Review: The Book of Gems by Fran Wilde

Review: The Book of Gems by Fran WildeThe Book of Gems (Gemworld, #3) by Fran Wilde
Format: eARC
Source: supplied by publisher via Edelweiss
Formats available: paperback, ebook
Genres: epic fantasy, fantasy
Series: Gem Universe #3
Pages: 142
Published by Tordotcom on June 20, 2023
Purchasing Info: Author's WebsitePublisher's WebsiteAmazonBarnes & NobleKoboBookshop.orgBetter World Books

“A glittering tale of academic jealousy and ancient artifacts, The Book of Gems is a pulse-pounding adventure.” ―Katherine Addison, author of The Goblin Emperor
Some truths are shatterproof...
It’s been centuries since the Jeweled Valley and its magical gems were destroyed. In the republics that rose from its ashes, scientists craft synthetic jewels to heat homes, power gadgetry, and wage war.
Dr. Devina Brunai is one of these scientists. She also is the only person who believes true gems still exist. The recent unearthing of the Palace of Gems gives her the perfect opportunity to find them and prove her naysayers wrong.
Her chance is snatched away at the last moment when her mentor steals her research and wins the trip for himself. Soon, his messages from the field transform into bizarre ramblings about a book, a Prince, and an enemy borne of the dark. Now Dev must enter the Valley, find her mentor, and save her research before they, like gems, become relics of a time long forgotten.
More books in the Gem The Jewel and Her LapidaryThe Fire Opal Mechanism

My Review:

The Book of Gems is the third book in the Gem Universe, after The Jewel and Her Lapidary and The Fire Opal Mechanism. This entry in the series brings the action back to the place and the history where it all began, the Jeweled Valley.

In that first book, the titular characters, Jewel Lin and her Lapidary Sima, sacrifice themselves in their attempt to save the Jeweled Valley. While their attempt is not exactly in vain, it is a bit of a pyrrhic victory. They destroy what they love in order to save it from, literally, the ravening hordes who intend not merely to destroy it, but to use its power on their way to saving the world by destroying that.

The Fire Opal Mechanism is the story in the middle, as the history of this world has gone on its not so merry way, down the path that Lin and Sima tried to prevent. Or at least did their level best to keep the power of the singing gems from powering the destruction of the world.

They didn’t exactly fail, but they certainly didn’t succeed, either. In this second book it’s up to their descendants to divert the tide – or at least to set their less than powerful selves against the onrushing storm.

Now the story has both come full circle and done a strange turn into Motel of the Mysteries, but one not nearly as much fun. Because that tyranny has come and finally gone, leaving in its wake a dearth of true historical documentation and a whole lot of scholarly inquiry about things that perhaps shouldn’t be inquired into. Resulting in seemingly innumerable academic and archaeological expeditions to the Jeweled Valley to dig up things that should remain buried, even as the academics seem to be doing their worst to bury each other’s careers if not, actually, each other.

In the midst of this furious excavation, the Jeweled Valley is being slowly but surely uncovered, as it waits a bit impatiently for Lin and Sima’s descendants to save it one more time. Or at least to save their world from the force that has been waiting within. Or both. Definitely both.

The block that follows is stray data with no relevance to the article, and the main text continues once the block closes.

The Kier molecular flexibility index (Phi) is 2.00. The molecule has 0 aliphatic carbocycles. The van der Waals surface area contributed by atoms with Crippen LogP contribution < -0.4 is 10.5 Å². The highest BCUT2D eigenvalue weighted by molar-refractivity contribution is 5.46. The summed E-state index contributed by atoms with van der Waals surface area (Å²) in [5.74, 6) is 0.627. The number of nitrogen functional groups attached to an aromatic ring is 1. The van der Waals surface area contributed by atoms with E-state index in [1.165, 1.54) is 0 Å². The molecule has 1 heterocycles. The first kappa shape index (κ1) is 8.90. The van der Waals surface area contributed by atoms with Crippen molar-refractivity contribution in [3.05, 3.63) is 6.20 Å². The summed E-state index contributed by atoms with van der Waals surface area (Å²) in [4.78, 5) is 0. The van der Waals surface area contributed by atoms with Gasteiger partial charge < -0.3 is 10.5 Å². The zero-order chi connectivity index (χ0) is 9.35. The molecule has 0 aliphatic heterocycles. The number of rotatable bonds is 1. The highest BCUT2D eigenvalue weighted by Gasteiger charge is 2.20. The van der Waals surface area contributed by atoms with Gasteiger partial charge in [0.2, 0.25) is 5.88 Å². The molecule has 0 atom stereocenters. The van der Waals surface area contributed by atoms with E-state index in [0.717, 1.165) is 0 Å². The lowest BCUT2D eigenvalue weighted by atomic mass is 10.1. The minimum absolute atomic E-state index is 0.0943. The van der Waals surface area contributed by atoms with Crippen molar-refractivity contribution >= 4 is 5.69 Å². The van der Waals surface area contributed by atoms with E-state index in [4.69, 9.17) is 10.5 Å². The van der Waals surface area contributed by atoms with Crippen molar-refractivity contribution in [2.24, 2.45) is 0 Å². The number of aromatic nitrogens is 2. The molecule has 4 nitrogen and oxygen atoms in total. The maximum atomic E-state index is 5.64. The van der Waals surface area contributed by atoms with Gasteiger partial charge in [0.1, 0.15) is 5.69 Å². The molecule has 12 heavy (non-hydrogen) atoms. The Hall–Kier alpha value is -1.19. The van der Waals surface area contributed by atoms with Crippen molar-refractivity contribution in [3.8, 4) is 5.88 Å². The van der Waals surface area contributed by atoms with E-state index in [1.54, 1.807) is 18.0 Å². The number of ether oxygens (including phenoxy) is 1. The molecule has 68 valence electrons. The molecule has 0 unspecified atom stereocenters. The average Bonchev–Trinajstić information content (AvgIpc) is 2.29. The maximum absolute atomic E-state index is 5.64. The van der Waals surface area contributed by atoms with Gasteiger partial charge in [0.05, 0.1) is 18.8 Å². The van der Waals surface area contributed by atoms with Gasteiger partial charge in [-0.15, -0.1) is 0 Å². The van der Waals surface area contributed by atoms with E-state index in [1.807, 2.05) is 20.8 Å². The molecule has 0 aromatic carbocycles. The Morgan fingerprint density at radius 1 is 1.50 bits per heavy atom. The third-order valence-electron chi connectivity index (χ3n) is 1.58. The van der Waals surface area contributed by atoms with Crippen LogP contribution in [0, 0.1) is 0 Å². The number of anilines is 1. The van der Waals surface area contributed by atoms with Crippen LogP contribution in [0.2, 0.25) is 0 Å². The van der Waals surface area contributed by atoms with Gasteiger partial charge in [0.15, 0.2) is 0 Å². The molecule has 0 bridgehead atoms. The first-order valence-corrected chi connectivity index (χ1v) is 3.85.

Escape Rating A-: I originally picked up The Jewel and Her Lapidary because I was looking for a short bite of the SF/F reading apple and Tordotcom always delivers. I stuck with the series because that first book was just so damn good, such a perfect epic fantasy in an amazingly succinct little package, that I couldn’t resist seeing what happened after Jewel’s rather cataclysmic ending. Not that it didn’t have a slam-bang, bittersweet ending for itself, but the world clearly had plenty more stories to tell.

The second book, The Fire Opal Mechanism, kept me enthralled because it was just a little too prescient, all the while managing to be both different from the first while still following the same threads.

This third book does a lovely job of bringing the saga full circle while still telling a story of its own that yet manages to tug on those very same threads – as well as some of the same heartstrings.

All the books in this series are stories about power imbalances, very specifically the vast, sweeping power of tyrannies to control and rewrite history and belief vs. the tiny, subversive but ultimately enduring power of families and family stories to keep the truth alive in spite of the odds and the power of the state to stop them. At the same time, there’s also a bit of the “Mother Nature bats last” trope, as in this ending, the singing jewels and their imbued power have been hunted down and corrupted and yet are still waiting for their chance to rise once more.

The form that each story in the series has taken have also differed, and this entry in the series is very much a story about academia, both dark and light, the viciousness of its politics and policies and the single-mindedness of its pursuers in their intellectual pursuits. And in this particular entry in the series, the power imbalance between an untenured lecturer and the head of their department. This facet of the story had a surprisingly similar vibe to Malka Older’s The Mimicking of Known Successes, which I utterly loved.

So even though it doesn’t seem like there will be more stories in the Gem Universe – at least for a while, I do have the sequel to Mimicking, The Imposition of Unnecessary Obstacles, to look forward to. And, very much like the way the drama in The Book of Gems plays out, doesn’t that title just scream academic obfuscation? Which is always fun to see knocked down, just as much as it was in The Book of Gems.